Presumptive Taxation: Lessons from Bulgaria
AbstractThis article draws on the experience of Bulgaria with two forms of presumptive taxes—the patent (licence) tax and the minimum social insurance income thresholds. It argues that there is an inevitable trade-off between efficiency and equity, which may drive presumptive taxation away from its initial objectives of simplicity and lower compliance and enforcement costs. Therefore presumptive taxes should not be overloaded with equity objectives, or used as tax incentives, but rather assigned to enhance collection efficiency and reduce the cost of voluntary tax compliance of the small business. The study concludes that their optimal use might be as licence taxes on micro-businesses and the self-employed levied by local governments rather than as central taxes on small business income.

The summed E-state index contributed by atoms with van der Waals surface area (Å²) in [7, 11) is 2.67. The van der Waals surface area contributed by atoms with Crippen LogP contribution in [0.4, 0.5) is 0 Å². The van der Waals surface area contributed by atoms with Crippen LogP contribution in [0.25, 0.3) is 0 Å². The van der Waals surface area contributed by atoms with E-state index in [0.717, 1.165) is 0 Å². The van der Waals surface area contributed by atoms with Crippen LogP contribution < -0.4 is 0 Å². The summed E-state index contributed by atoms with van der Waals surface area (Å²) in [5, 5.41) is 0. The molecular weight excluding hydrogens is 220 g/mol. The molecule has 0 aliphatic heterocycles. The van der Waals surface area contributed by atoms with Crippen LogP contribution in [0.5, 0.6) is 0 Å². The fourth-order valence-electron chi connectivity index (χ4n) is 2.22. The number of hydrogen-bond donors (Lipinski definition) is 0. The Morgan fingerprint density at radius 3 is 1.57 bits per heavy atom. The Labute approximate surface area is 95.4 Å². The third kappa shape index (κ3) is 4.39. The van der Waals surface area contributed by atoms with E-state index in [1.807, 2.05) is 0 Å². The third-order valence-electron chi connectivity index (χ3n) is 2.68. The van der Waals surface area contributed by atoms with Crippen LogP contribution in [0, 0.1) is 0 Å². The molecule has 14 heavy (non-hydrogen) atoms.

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Bibliographic InfoArticle provided by Taylor & Francis Journals in its journal Post-Communist Economies.
Volume (Year): 18 (2006)
Issue (Month): 4 ()
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